How can higher ed bring transparency to the alternative credential marketplace?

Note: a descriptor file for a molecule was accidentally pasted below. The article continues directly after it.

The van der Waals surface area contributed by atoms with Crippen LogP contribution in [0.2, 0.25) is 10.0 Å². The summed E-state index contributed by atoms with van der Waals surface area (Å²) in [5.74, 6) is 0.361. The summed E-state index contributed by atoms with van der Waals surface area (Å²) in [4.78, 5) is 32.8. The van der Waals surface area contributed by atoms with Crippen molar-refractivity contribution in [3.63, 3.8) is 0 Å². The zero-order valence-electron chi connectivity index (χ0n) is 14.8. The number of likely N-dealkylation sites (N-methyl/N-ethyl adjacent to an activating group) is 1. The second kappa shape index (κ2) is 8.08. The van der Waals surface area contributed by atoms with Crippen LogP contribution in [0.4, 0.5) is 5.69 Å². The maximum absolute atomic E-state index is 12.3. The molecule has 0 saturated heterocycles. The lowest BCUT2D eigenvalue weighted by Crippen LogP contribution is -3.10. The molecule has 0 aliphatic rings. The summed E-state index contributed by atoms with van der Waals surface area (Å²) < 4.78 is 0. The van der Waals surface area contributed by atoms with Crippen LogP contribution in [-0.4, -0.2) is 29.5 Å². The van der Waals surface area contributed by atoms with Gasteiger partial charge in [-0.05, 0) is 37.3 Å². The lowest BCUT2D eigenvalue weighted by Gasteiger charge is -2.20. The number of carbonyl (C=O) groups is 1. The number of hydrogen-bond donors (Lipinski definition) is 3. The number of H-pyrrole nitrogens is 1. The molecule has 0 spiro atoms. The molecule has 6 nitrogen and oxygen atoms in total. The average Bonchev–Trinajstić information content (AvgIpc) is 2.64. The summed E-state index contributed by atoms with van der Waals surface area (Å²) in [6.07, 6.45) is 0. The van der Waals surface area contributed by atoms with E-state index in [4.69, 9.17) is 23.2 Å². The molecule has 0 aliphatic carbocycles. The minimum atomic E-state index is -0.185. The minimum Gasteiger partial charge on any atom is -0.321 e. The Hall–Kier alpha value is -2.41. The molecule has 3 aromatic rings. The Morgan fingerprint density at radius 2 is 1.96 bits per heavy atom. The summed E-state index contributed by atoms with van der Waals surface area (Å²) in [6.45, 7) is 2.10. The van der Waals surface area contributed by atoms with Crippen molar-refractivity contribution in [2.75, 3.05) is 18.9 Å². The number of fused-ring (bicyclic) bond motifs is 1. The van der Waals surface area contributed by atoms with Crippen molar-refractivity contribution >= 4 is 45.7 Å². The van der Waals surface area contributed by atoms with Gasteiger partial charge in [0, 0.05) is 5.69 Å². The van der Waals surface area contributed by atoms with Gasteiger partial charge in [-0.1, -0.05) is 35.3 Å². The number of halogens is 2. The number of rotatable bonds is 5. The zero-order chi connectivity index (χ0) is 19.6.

Alternative credentials continue to grow in popularity, though issues remain with transparency around their quality, higher education experts said during a panel on Tuesday at the Education Writers Association's annual conference, held in Baltimore.The exact number of credentials offered in the U.S. is unknown, but there are some recent estimates, noted Martin Kurzweil, a director at Ithaka S+R. In 2015, institutions that received Title IV funds awarded roughly 1 million certificates, and there were 500,000 registered apprenticeships. And in 2016, 18,000 students completed a coding boot camp, and 35 million enrolled in a MOOC, though only about 6% finished a course. As the number of credentials grows, so do efforts to help prospective students navigate the sprawling market."There are some big dark spaces in the landscape that we just don’t know very much about," Kurzweil said. "Quality assurance for these programs … is really patchy."

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